Winter grain planting to come within one per cent of record: Rabobank

By: Anthony Wingard

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Australia remains on track for a second consecutive near-record winter crop planting as good seasonal conditions across most of the country and good prices for farmers result in an overall two per cent rise in planted hectares.

Australia is on track for a second consecutive near-record winter crop planting following good seasonal conditions and favourable prices

The data, released by Rabobank in its 2021-2022 winter crop outlook, suggests a total of 22.93 million hectares of crop will be planted across the winter; a process currently underway throughout the country.

The two per cent increase last year will bring the total area planted within one per cent of the national record for winter crops, set in 2016-2017, while the 2021 figure still represents a figure of eight per cent above the five-year average.

Leading the way in the near-record winter crop this season is wheat, with an estimated harvest of 28.9 million tonnes; followed by barley (10 million expected tonnes) and canola (4.1 million tonnes).

Across most of Australia, consistent seasonal conditions including substantial rainfall and good soil moisture leading into the planting season resulted in a favourable outlook, something the report’s co-author, Rabobank grain and oilseeds analyst, Dennis Voznesenski, says is a welcome segue into the planting season.

 "With the Bureau of Meteorology forecasting a 60 to 75 per cent chance of the east coast and South Australia exceeding median rainfall for the next three months, this should set crops up well and have a positive impact on yields in those regions," he says.

However, not all states and territories were as fortunate with the favourable conditions.

 "While most regions had excellent opening rainfall, particularly in Western Australian and northern New South Wales, not all have been so fortunate. In parts of South Australia and western Victoria, less favourable conditions have meant we will not be able to factor in a year-on-year increase in area planted in those regions, despite prices incentivising many other regions to expand total area," Voznesenski adds.

"So, the forecast of further rainfall will be particularly welcome in South Australia and western Victoria, where the soil moisture profile was far less optimal than hoped for coming into planting."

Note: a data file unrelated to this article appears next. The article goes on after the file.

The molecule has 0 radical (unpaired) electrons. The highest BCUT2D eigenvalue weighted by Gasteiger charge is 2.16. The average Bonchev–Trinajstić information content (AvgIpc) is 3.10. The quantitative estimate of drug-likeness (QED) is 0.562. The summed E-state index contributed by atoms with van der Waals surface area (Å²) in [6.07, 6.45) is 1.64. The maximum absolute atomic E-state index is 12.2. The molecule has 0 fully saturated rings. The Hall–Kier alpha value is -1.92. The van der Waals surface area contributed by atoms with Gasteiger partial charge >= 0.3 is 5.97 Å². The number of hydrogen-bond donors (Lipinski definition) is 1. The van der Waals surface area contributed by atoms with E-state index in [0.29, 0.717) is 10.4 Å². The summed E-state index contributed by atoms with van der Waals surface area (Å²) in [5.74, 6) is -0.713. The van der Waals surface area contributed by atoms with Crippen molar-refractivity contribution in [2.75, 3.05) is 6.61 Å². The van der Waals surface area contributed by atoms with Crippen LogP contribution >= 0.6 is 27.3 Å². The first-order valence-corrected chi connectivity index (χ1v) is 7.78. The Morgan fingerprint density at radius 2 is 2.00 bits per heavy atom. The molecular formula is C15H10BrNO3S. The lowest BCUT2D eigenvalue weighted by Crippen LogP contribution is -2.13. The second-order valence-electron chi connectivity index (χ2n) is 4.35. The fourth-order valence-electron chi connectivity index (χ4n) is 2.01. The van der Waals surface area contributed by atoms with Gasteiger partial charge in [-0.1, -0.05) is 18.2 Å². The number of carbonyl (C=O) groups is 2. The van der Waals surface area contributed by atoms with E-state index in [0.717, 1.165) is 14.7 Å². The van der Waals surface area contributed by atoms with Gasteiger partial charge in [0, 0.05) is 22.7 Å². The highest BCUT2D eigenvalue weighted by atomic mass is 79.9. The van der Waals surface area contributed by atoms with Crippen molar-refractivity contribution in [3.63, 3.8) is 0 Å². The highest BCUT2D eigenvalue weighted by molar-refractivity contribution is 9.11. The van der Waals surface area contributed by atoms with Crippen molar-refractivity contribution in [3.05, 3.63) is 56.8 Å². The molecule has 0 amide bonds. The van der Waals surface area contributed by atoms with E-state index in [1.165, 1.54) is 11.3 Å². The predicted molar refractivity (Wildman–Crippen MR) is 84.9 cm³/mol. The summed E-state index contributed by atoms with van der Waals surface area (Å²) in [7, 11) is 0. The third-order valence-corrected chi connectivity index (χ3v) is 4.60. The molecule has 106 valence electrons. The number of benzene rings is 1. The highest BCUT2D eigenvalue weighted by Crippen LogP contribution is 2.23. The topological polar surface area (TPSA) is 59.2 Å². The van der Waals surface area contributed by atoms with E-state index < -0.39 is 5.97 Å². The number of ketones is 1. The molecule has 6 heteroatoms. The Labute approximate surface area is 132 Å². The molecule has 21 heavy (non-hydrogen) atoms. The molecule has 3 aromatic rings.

"For Western Australia, conditions have been very favourable for the opening to the planting season due to the rainfall associated with Cyclone Seroja. So, while WA is only forecast to receive average to below-average rainfall in the next three months, the impact should be softened by the favourable soil moisture at planting," he says.


Rabobank says the amount of area planted with wheat will increase by 13.3 million hectares this year, up three per cent, while another 2.7 million hectares of canola will be planted - a 14 per cent rise.

Such sizeable growth in canola stems from the grain's near-record high in prices, as well as China’s ongoing tariffs on Australian barley – which decreased by six per cent (4.2 million hectares) – as farmers make the switch to the more profitable grain.

"Come harvest time, however, it may mean that there will be increased harvest pressure on local canola prices," Voznesenski adds.

Oats have too declined this season, down eight per cent to just 0.9 million hectares.

The shift from both barley and oats to canola has also resulted in additional implications for the agricultural sector, with most farmers now opting to plant genetically modified (GM) canola as opposed to non-GM – a move most notable in the growing regions of Western Australia.

A similar trend can be seen with regards to barley, where farmers have opted for feed barley instead of malt barley.

"With the premium for non-GM over GM canola declining considerably, we have seen a greater uptake in GM canola this year, with the biggest rise in WA. With non-GM canola supplies tight around the world, this should support a rising premium for non-GM," Voznesenski says.

"With less malt barley being planted and world malt demand recovering, we see the premium for malt barley over feed barley increasing this season from its lows."


The price of wheat is set to trade at about US650 cents per bushel on the Chicago Board of Trade (CBOT) for most of the first half of 2022 in part due to the low supply of global corn stocks.

With the Chinese tariffs in place, the report also indicates the price of barley will rely on the patronage of Saudi Arabia and Thailand.

Canola stocks around the globe remain low and are expected to remain on a similar theme, ending 2021-2022 at a five-year low. The downward trajectory of canola will mean prices in Australia are likely to remain elevated.

The scope of lentil and chickpea prices may relax as restrictions by the Indian government do likewise, however, any relaxation on access to lentils is expected to come through periods of uptick rather than a sustained lifting in the price.

According to Rabobank’s Cheryl Kalisch Gordon, an export program of "almost 20 million tonnes of wheat, 5.5 million tonnes of barley and 3.1 million tonnes of canola," is expected.

Global prices of most grains and oilseeds are expected to remain elevated across the next year following the strong demand and poor conditions in much of the world’s grain-growing regions.

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